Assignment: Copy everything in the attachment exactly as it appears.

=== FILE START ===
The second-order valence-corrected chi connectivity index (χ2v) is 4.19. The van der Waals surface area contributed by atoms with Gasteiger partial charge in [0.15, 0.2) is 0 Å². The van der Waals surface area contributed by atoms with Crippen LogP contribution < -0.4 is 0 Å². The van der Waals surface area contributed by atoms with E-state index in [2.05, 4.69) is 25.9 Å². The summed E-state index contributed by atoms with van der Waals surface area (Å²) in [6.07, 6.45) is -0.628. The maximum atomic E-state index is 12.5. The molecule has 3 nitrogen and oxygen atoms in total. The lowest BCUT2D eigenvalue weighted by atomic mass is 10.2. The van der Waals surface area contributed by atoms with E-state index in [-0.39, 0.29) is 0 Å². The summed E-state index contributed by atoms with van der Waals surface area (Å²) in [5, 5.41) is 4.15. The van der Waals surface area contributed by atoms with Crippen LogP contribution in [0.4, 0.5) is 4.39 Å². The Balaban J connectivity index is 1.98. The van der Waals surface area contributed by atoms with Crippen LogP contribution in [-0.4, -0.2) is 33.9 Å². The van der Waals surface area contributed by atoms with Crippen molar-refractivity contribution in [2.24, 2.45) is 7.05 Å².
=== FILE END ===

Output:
The second-order valence-corrected chi connectivity index (χ2v) is 4.19. The van der Waals surface area contributed by atoms with Gasteiger partial charge in [0.15, 0.2) is 0 Å². The van der Waals surface area contributed by atoms with Crippen LogP contribution < -0.4 is 0 Å². The van der Waals surface area contributed by atoms with E-state index in [2.05, 4.69) is 25.9 Å². The summed E-state index contributed by atoms with van der Waals surface area (Å²) in [6.07, 6.45) is -0.628. The maximum atomic E-state index is 12.5. The molecule has 3 nitrogen and oxygen atoms in total. The lowest BCUT2D eigenvalue weighted by atomic mass is 10.2. The van der Waals surface area contributed by atoms with E-state index in [-0.39, 0.29) is 0 Å². The summed E-state index contributed by atoms with van der Waals surface area (Å²) in [5, 5.41) is 4.15. The van der Waals surface area contributed by atoms with Crippen LogP contribution in [0.4, 0.5) is 4.39 Å². The Balaban J connectivity index is 1.98. The van der Waals surface area contributed by atoms with Crippen LogP contribution in [-0.4, -0.2) is 33.9 Å². The van der Waals surface area contributed by atoms with Crippen molar-refractivity contribution in [2.24, 2.45) is 7.05 Å².